Songs To Educate champions bilingual learning through many of their original songs as a means of enhancing neural development and encouraging multi-cultural diversity.
(PRWEB) May 06, 2015
Santa Fe, New Mexico is a proud bi-lingual city with over 400 years' Hispano-Mestizo heritage and a more contemporary Latin-American cultural influx. Santa Fe Public Schools attempts to accommodate native Spanish speakers through a variety of programs such as Dual Immersion, Bilingual and English Immersion classrooms.
Talking Hands Talking Feet, the teaching artistry of Songs To Educate, champions bilingual learning through many of their original songs as a means of enhancing neural development and encouraging multi-cultural diversity. It is especially true of their "Human Body School" performing arts program, where human anatomy vocabulary is enhanced by both the English and Latin origins of words. The “Human Body School” 12 week program, currently underway at Nava Elementary School in Santa Fe, will culminate with a community performance in mid-May.
It has been proven that bilingual and multi lingual learning environments encourage neurological development. This research confirms the years of professional experience gathered by Paul and Melanie Zeir, founders of Songs to Educate.
A very effective way to teach a foreign language is through song. It bypasses the front brain tendency to switch back and forth between one's "home language" in comparison translation to the foreign language. Singing allows greater assimilation of the feeling, cadences and neurological patterns of a new language.
An example is in teaching the Talking Hands Talking Feet song "Human Bodyland". The song is all about body idioms, like "off the top of my head" or "play it by ear".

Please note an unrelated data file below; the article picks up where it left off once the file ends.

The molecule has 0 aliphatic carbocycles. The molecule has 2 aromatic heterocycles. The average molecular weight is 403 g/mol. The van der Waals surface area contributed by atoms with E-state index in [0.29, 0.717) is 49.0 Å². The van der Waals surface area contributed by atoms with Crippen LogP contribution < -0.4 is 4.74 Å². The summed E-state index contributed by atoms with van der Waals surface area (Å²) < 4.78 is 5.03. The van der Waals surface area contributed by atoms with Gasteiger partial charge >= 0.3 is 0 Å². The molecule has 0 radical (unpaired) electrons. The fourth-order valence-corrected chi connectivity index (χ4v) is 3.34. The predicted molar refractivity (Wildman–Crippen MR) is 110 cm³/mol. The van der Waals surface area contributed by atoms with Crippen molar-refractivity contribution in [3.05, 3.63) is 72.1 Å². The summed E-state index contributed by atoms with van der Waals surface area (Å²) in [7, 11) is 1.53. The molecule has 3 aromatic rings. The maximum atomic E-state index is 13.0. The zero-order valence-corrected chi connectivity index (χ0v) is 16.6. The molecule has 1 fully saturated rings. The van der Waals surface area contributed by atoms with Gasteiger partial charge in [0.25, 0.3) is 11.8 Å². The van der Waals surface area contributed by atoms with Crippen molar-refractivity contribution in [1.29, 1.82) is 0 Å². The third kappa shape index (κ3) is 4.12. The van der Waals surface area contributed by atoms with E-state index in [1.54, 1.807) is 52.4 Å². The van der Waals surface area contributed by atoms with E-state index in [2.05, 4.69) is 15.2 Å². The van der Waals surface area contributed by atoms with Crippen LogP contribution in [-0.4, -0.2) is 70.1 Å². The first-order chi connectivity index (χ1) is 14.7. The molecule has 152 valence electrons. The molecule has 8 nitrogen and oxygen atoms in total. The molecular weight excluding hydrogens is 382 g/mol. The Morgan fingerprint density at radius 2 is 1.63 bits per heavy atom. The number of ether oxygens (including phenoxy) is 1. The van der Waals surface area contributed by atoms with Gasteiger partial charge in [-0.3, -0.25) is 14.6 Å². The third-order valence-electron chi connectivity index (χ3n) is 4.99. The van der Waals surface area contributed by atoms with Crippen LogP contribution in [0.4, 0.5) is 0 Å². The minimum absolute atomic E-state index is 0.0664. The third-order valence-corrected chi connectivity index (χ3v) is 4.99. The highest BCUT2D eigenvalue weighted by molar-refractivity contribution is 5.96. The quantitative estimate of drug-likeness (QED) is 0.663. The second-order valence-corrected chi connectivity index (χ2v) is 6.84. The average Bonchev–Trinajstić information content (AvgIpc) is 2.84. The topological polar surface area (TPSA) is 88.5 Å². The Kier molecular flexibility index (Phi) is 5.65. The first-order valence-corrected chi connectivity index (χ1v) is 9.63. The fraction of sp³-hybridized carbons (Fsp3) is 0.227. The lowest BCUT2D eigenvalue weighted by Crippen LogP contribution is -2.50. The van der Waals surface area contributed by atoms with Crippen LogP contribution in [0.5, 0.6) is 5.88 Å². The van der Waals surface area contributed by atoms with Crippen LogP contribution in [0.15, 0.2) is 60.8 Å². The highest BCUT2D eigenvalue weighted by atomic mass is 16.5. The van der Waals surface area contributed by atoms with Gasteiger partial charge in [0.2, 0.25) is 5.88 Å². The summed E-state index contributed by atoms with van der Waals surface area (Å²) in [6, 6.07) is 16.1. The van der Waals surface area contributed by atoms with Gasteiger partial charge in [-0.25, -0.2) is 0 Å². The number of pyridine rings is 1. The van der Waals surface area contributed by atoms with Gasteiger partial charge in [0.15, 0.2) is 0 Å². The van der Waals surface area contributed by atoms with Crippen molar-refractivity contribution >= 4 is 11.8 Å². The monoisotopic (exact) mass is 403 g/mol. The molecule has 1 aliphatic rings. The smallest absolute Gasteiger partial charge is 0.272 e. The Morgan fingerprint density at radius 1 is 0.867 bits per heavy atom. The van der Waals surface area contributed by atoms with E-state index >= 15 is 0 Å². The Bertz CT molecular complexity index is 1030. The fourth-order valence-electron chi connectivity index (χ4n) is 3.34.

“When teaching 'Human Bodyland' to native Spanish speakers, there is a lot of humor," comments Paul Zeir, cofounder of Songs To Educate. "First of all, idioms are idiomatic to their home language. They don't always translate direct. When asked what they think 'Keep your nose clean' means, there's no equivalent in Spanish, so they think the obvious, and the idea of 'mind your own business' seems very funny to them."
Translation between languages can enhance language usage. The English word "Blood" is non-evocative compared to the Spanish equivalent "Sangre", which leads to many Latin based expressions. The English word "sanguine" for example, means to be cheerfully optimistic, hopeful or confident or to have a ruddy complexion.
Songs To Educate is certainly sanguine about its meaningful arts integrated approach to education. Children who learn the human body and numerous other subjects through this creative method are given a "leg up" and a "helping hand" so they have the "guts" and the "backbone" to "face" the future with "good hearts" and confidence.
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Songs To Educate aims to bring children of the 21st century into new and sustainable ways of learning that respect the natural intelligence and integrity of human life. Human Body School songs and movement theater represent an accessible, engaging new pathway of education for parents and teachers worldwide.
About Song To Educate by Talking Hands Talking Feet:
The founders Paul and Melanie Zeir have worked personally with over 5,700 children since 1997 to inspire and educate through music and movement. This impressive resource for ages birth through twelve years has reached thousands of children around the world is available online at http://www.SongsToEducate.com